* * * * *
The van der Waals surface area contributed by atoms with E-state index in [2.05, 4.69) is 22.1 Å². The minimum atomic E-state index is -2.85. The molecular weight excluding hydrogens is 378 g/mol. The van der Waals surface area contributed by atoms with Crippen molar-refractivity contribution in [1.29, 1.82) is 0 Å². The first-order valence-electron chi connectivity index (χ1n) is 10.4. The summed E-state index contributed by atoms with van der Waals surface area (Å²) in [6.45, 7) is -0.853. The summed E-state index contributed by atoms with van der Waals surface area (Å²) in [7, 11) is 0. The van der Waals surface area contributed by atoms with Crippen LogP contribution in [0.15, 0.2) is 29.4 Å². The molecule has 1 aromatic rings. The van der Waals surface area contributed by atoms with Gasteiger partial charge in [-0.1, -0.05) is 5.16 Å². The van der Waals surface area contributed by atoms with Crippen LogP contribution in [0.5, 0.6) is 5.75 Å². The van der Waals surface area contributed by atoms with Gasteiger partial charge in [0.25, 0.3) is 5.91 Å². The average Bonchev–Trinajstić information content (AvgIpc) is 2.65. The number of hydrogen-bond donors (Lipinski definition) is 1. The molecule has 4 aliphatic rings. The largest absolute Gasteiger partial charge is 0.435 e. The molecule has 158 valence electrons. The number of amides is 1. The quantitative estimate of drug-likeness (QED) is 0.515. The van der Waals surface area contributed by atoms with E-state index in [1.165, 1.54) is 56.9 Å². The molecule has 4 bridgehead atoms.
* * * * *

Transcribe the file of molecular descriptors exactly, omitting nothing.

The van der Waals surface area contributed by atoms with E-state index in [2.05, 4.69) is 22.1 Å². The minimum atomic E-state index is -2.85. The molecular weight excluding hydrogens is 378 g/mol. The van der Waals surface area contributed by atoms with Crippen molar-refractivity contribution in [1.29, 1.82) is 0 Å². The first-order valence-electron chi connectivity index (χ1n) is 10.4. The summed E-state index contributed by atoms with van der Waals surface area (Å²) in [6.45, 7) is -0.853. The summed E-state index contributed by atoms with van der Waals surface area (Å²) in [7, 11) is 0. The van der Waals surface area contributed by atoms with Crippen LogP contribution in [0.15, 0.2) is 29.4 Å². The molecule has 1 aromatic rings. The van der Waals surface area contributed by atoms with Gasteiger partial charge in [-0.1, -0.05) is 5.16 Å². The van der Waals surface area contributed by atoms with Crippen LogP contribution in [0.5, 0.6) is 5.75 Å². The van der Waals surface area contributed by atoms with Gasteiger partial charge in [0.25, 0.3) is 5.91 Å². The average Bonchev–Trinajstić information content (AvgIpc) is 2.65. The number of hydrogen-bond donors (Lipinski definition) is 1. The molecule has 4 aliphatic rings. The largest absolute Gasteiger partial charge is 0.435 e. The molecule has 158 valence electrons. The number of amides is 1. The quantitative estimate of drug-likeness (QED) is 0.515. The van der Waals surface area contributed by atoms with E-state index in [1.165, 1.54) is 56.9 Å². The molecule has 4 bridgehead atoms.